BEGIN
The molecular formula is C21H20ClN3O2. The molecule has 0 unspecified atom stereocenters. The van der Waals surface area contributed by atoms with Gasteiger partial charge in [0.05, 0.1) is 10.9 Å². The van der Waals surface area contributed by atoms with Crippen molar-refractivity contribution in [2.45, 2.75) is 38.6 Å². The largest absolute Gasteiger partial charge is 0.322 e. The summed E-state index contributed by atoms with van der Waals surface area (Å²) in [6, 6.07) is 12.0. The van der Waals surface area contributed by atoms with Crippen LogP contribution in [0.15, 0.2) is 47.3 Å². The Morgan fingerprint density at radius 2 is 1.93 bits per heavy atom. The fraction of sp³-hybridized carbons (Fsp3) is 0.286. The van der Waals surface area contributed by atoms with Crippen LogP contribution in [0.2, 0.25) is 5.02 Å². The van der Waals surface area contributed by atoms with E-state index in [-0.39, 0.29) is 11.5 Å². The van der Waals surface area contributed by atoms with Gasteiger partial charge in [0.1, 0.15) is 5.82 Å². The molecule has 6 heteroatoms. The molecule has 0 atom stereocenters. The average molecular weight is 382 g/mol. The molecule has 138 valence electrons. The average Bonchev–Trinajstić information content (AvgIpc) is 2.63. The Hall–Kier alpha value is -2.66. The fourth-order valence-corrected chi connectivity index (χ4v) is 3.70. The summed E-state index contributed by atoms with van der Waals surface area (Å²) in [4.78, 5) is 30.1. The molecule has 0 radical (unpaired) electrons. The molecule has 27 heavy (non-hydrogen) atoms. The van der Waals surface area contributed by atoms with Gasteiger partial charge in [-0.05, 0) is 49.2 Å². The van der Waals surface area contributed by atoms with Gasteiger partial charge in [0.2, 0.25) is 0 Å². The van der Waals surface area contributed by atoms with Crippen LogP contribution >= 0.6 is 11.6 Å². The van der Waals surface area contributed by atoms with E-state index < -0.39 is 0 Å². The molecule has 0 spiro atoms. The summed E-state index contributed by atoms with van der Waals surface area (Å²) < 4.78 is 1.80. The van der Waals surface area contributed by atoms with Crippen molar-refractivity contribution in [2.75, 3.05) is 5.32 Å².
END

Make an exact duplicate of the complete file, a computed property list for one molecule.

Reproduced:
The molecular formula is C21H20ClN3O2. The molecule has 0 unspecified atom stereocenters. The van der Waals surface area contributed by atoms with Gasteiger partial charge in [0.05, 0.1) is 10.9 Å². The van der Waals surface area contributed by atoms with Crippen molar-refractivity contribution in [2.45, 2.75) is 38.6 Å². The largest absolute Gasteiger partial charge is 0.322 e. The summed E-state index contributed by atoms with van der Waals surface area (Å²) in [6, 6.07) is 12.0. The van der Waals surface area contributed by atoms with Crippen LogP contribution in [0.15, 0.2) is 47.3 Å². The Morgan fingerprint density at radius 2 is 1.93 bits per heavy atom. The fraction of sp³-hybridized carbons (Fsp3) is 0.286. The van der Waals surface area contributed by atoms with Crippen LogP contribution in [0.2, 0.25) is 5.02 Å². The van der Waals surface area contributed by atoms with E-state index in [-0.39, 0.29) is 11.5 Å². The van der Waals surface area contributed by atoms with Gasteiger partial charge in [0.1, 0.15) is 5.82 Å². The molecule has 6 heteroatoms. The molecule has 0 atom stereocenters. The average molecular weight is 382 g/mol. The molecule has 138 valence electrons. The average Bonchev–Trinajstić information content (AvgIpc) is 2.63. The Hall–Kier alpha value is -2.66. The fourth-order valence-corrected chi connectivity index (χ4v) is 3.70. The summed E-state index contributed by atoms with van der Waals surface area (Å²) in [4.78, 5) is 30.1. The molecule has 0 radical (unpaired) electrons. The molecule has 27 heavy (non-hydrogen) atoms. The van der Waals surface area contributed by atoms with Gasteiger partial charge in [-0.05, 0) is 49.2 Å². The van der Waals surface area contributed by atoms with Gasteiger partial charge in [0.2, 0.25) is 0 Å². The van der Waals surface area contributed by atoms with Crippen LogP contribution >= 0.6 is 11.6 Å². The van der Waals surface area contributed by atoms with E-state index < -0.39 is 0 Å². The molecule has 0 spiro atoms. The summed E-state index contributed by atoms with van der Waals surface area (Å²) < 4.78 is 1.80. The van der Waals surface area contributed by atoms with Crippen molar-refractivity contribution in [2.75, 3.05) is 5.32 Å².